Miracle Dog in Alabama: Daniel the Beagle Survives Gas Chamber, Hundreds Now Want to Adopt Him (video)
Posted By Vicki McClure Davidson on November 1, 2011
It can only be described as a miracle. Daniel, a Beagle mix, survived being euthanized in a gas chamber in an Alabama animal shelter last month.
He has captured the hearts of many who now want to adopt this good-natured, loving animal who defied the odds, who cheated death.
Dog Miraculously Survived Gas Chamber
While not entirely a “feel good story,” there is definitely something heartwarming, and awe-inspiring, about a 5-year-old miracle pooch named Daniel who waltzed right out of an Alabama gas chamber, tail wagging, after a failed euthanasia attempt.
The dog, described as a Beagle but more closely resembling a hound-mix, was sent to the chamber with 18 other dogs at an animal shelter on October 3. When the animal control officer returned to the locked chamber and opened it, he found Daniel happily wagging his tail while the other dogs lay dead.
The control officer said he didn’t have the heart to put the pup back into the chamber, mainly because he believed Daniel survived for a reason, proving his life must have a bigger purpose.
Now, hundreds of people touched by the story are vying to adopt Daniel and make sure he is never sent back to the kill-shelter.
Miracle Dog Daniel Survives Alabama Gas Chamber
It’s a happy ending that wasn’t supposed to happen for a big eared, doe-eyed beagle.
Now, the dog that was found as a stray in Alabama and defied death, is searching for a new home.
Three weeks ago, the beagle was euthanized along with 18 other dogs at an overcrowded animal shelter in Florence, Ala., on Oct. 3.
But to the shock of everyone he somehow survived.
When the animal control officer in charge of the operation returned to the locked chamber he found the dog waiting at the door, wagging its tail. The other dogs were dead.
His amazing survival has attracted several charitable groups to come to his aid to make sure he isn’t sent back into the gas chamber. He found a temporary home in Tennessee with Karen Rudolph, who runs Schnauzer Savers Rescue of West Tennessee with her husband Michael.
Rudolph dubbed him Daniel, inspired by the biblical story of Daniel, who walked out of a lion’s den unscathed. Eleventh Hour Rescue, which brought Daniel to New Jersey with the help of Pilots and Paws, gave the dog the last name Milagro, which means miracle in Spanish.
When Rudolph took Daniel Milagro to see her veterinarian, he received a clean bill of health.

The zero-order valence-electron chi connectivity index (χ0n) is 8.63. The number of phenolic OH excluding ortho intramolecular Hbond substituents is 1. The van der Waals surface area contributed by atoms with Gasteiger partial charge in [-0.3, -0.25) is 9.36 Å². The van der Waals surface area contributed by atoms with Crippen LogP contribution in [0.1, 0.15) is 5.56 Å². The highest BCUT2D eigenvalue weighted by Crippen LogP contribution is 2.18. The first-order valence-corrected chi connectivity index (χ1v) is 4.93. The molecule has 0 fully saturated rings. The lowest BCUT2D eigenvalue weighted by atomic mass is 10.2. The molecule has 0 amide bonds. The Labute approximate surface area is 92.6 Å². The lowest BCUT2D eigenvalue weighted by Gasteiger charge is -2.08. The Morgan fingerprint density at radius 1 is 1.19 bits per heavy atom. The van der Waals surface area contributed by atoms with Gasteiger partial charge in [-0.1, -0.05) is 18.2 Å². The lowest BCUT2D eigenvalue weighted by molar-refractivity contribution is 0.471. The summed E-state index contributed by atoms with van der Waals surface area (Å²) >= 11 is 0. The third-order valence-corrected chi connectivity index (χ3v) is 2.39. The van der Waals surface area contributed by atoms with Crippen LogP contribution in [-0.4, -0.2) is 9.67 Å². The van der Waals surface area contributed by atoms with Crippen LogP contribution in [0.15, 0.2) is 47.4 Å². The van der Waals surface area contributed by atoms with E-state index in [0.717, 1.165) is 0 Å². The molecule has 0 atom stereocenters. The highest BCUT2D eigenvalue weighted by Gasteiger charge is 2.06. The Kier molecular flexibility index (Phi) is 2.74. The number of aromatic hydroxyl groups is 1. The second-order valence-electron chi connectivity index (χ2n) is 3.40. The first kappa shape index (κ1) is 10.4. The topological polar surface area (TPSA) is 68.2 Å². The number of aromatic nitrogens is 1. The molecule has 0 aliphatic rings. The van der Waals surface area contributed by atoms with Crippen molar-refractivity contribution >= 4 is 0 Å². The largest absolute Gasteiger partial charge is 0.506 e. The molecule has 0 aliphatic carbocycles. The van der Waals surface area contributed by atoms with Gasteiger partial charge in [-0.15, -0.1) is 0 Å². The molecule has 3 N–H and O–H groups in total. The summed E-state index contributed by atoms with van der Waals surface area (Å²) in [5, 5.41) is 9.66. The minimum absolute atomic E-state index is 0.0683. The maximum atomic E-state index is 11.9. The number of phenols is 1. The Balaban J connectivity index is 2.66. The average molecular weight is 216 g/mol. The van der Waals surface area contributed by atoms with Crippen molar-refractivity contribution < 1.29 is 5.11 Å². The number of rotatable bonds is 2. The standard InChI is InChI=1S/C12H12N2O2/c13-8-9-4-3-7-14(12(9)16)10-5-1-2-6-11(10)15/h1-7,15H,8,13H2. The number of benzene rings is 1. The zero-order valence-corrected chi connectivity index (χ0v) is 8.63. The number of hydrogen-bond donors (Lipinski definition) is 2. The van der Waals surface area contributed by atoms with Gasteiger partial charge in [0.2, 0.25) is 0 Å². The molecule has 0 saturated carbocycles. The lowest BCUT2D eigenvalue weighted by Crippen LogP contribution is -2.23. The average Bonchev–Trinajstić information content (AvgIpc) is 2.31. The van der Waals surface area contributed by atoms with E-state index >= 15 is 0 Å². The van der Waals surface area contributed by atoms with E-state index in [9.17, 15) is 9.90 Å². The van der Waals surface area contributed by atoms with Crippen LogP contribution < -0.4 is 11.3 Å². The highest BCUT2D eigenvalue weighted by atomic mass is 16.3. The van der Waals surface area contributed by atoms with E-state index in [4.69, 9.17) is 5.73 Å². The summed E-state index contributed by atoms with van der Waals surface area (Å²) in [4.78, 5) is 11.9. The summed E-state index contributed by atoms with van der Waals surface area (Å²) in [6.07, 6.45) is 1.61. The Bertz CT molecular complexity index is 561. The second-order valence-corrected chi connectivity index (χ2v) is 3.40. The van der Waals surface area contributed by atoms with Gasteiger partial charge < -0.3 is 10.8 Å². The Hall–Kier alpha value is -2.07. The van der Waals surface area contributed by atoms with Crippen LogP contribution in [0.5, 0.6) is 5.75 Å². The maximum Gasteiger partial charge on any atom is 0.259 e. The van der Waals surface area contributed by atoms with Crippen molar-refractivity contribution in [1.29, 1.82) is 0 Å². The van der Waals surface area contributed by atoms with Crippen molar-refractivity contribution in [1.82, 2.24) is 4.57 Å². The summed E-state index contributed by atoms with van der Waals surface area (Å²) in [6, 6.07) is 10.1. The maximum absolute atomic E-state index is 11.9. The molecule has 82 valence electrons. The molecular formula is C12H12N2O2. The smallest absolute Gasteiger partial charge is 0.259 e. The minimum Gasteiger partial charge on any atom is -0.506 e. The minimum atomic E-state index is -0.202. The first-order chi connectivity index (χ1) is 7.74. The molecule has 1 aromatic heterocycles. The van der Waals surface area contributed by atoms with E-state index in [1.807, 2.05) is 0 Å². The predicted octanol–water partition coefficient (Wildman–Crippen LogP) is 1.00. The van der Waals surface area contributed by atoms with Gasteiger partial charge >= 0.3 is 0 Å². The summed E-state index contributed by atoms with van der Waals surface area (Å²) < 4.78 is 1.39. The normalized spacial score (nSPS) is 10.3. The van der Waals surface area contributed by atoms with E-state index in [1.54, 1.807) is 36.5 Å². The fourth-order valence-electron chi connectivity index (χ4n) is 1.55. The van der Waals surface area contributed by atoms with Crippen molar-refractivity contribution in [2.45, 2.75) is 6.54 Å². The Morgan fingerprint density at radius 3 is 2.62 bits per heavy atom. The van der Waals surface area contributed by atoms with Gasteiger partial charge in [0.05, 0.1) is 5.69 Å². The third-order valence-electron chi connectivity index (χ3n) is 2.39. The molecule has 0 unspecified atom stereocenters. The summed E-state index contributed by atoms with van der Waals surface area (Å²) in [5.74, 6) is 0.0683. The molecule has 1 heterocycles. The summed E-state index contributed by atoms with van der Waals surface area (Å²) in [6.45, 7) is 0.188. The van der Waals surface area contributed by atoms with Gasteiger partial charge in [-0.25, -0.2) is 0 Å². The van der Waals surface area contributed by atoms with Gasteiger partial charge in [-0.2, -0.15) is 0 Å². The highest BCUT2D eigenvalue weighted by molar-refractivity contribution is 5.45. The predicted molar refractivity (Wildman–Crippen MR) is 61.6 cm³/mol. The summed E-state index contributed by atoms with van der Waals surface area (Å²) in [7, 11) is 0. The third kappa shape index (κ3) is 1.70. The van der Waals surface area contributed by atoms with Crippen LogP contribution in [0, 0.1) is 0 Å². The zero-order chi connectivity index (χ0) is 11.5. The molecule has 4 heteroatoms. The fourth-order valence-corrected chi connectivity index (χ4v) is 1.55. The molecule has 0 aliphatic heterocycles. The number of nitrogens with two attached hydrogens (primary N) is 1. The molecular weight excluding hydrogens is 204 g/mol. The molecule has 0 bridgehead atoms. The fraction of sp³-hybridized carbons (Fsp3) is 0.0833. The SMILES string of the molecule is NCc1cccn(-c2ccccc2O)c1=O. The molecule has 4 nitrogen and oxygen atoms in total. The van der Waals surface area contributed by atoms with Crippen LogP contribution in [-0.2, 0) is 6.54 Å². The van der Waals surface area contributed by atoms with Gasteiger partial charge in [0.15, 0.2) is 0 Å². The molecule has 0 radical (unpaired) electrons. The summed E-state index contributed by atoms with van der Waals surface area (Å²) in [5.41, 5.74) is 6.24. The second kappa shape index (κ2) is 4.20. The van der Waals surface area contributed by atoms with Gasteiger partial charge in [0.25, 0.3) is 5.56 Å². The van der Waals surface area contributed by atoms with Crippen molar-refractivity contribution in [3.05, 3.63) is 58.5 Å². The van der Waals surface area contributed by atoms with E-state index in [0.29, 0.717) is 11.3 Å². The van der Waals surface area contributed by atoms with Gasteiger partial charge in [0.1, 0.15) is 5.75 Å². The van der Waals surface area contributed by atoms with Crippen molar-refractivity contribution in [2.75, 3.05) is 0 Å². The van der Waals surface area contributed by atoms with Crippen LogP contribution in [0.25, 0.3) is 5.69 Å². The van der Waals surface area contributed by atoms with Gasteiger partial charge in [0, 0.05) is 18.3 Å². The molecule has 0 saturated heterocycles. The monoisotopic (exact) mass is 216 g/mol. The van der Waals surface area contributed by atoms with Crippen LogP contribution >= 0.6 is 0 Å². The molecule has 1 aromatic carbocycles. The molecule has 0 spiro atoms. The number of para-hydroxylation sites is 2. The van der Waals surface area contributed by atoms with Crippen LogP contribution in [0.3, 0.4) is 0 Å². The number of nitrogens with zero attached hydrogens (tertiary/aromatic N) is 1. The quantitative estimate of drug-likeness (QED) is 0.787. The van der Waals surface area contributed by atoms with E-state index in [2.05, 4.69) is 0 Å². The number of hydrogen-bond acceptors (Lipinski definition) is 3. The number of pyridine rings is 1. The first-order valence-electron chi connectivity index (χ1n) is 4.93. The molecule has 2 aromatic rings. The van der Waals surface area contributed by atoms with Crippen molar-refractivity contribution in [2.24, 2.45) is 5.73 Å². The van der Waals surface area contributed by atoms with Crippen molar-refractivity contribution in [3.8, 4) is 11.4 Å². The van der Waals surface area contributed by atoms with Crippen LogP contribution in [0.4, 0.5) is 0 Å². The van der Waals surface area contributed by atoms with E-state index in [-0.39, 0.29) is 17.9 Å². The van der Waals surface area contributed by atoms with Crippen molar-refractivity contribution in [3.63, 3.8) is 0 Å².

“Amazingly, not only did he survive the gas chamber which is very rare … he was not sick,” Rudolph said. “It was almost as though angels pulled him out of there and he didn’t even breathe the gas.”
At 20 pounds, Daniel is underweight and his immune system is slightly compromised, but otherwise he is in good health, Eleventh Hour Rescue president Linda Schiller said. Schiller’s group is trying to find a home for Daniel.
The beagle is now staying with Eleventh Hour volunteer Jill Pavlik until the organization finds an appropriate home for him.
The animal-control officer loaded the dogs, one by one, into the death chamber. Four or five were facing their final moments of life as Cody Berry did what he had to do.
‘It’s the toughest part of the job,’ said Berry, who has spent the last five months working for the Animal Control Department in Florence, Alabama.
Berry turned the key and pressed a button. A light came on, and carbon monoxide seeped into the chamber.
Unnamed and unwanted, the young beagle mix was left anonymously in a drop box outside an Alabama pound. His life was supposed to end in a gas chamber.
Instead, the young stray emerged frightened but unscathed, wagging his tail. Now, he’s being hailed as a miracle dog, given the name Daniel after the biblical figure who survived the lion’s den.
And he has a fresh start in New Jersey, where a rescue group hopes to find him a good home.
Only three animals have survived the gas chamber at the Animal Control facility in Florence in the past 12 years.
‘Maybe God just had a better plan for this one,’ said city spokesman Phil Stevenson.
Variables that could allow a dog to survive such a gassing include the number of animals placed in the chamber, the concentration of carbon monoxide, whether the chamber is airtight or gas is leaking out and the health of the animal, said Julie Morris, senior vice president of community outreach for the ASPCA.
Young, healthy animals have the best chance for survival.
Since carbon monoxide is heavier than air, it sinks, so a tall dog, or one that climbed to the top of a pile, would have a better chance of surviving, she said.